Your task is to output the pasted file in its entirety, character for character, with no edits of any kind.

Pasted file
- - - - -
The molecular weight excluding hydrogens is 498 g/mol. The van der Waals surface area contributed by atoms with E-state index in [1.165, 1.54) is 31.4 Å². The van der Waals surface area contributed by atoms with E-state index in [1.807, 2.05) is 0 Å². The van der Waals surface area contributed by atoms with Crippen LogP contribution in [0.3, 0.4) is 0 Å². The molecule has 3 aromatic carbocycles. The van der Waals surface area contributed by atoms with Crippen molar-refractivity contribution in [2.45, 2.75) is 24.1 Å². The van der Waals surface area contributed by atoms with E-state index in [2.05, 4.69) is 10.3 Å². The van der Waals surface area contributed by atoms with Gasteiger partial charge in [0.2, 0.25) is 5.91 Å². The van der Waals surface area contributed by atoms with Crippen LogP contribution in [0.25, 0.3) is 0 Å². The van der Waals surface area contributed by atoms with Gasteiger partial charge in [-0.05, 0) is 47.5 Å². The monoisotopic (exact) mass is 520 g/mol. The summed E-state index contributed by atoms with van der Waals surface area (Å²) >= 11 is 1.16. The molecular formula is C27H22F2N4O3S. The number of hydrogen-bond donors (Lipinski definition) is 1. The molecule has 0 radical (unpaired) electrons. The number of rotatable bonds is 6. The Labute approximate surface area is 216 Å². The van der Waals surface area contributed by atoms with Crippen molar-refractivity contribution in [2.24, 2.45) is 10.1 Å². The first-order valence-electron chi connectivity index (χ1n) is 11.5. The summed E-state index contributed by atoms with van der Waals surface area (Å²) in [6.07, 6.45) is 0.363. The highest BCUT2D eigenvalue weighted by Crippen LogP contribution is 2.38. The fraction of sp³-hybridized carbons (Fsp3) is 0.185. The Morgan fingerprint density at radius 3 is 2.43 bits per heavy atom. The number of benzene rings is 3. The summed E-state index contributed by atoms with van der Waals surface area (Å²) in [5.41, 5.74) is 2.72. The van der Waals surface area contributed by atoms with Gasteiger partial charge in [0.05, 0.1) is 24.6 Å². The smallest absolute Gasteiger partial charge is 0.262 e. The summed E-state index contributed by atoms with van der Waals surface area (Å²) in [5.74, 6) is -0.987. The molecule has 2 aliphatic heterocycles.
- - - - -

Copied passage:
The molecular weight excluding hydrogens is 498 g/mol. The van der Waals surface area contributed by atoms with E-state index in [1.165, 1.54) is 31.4 Å². The van der Waals surface area contributed by atoms with E-state index in [1.807, 2.05) is 0 Å². The van der Waals surface area contributed by atoms with Crippen LogP contribution in [0.3, 0.4) is 0 Å². The molecule has 3 aromatic carbocycles. The van der Waals surface area contributed by atoms with Crippen molar-refractivity contribution in [2.45, 2.75) is 24.1 Å². The van der Waals surface area contributed by atoms with E-state index in [2.05, 4.69) is 10.3 Å². The van der Waals surface area contributed by atoms with Gasteiger partial charge in [0.2, 0.25) is 5.91 Å². The van der Waals surface area contributed by atoms with Crippen LogP contribution in [0.25, 0.3) is 0 Å². The van der Waals surface area contributed by atoms with Gasteiger partial charge in [-0.05, 0) is 47.5 Å². The monoisotopic (exact) mass is 520 g/mol. The summed E-state index contributed by atoms with van der Waals surface area (Å²) >= 11 is 1.16. The molecular formula is C27H22F2N4O3S. The number of hydrogen-bond donors (Lipinski definition) is 1. The molecule has 0 radical (unpaired) electrons. The number of rotatable bonds is 6. The Labute approximate surface area is 216 Å². The van der Waals surface area contributed by atoms with Crippen molar-refractivity contribution in [2.24, 2.45) is 10.1 Å². The first-order valence-electron chi connectivity index (χ1n) is 11.5. The summed E-state index contributed by atoms with van der Waals surface area (Å²) in [6.07, 6.45) is 0.363. The highest BCUT2D eigenvalue weighted by Crippen LogP contribution is 2.38. The fraction of sp³-hybridized carbons (Fsp3) is 0.185. The Morgan fingerprint density at radius 3 is 2.43 bits per heavy atom. The number of benzene rings is 3. The summed E-state index contributed by atoms with van der Waals surface area (Å²) in [5.41, 5.74) is 2.72. The van der Waals surface area contributed by atoms with Gasteiger partial charge in [0.05, 0.1) is 24.6 Å². The smallest absolute Gasteiger partial charge is 0.262 e. The summed E-state index contributed by atoms with van der Waals surface area (Å²) in [5.74, 6) is -0.987. The molecule has 2 aliphatic heterocycles.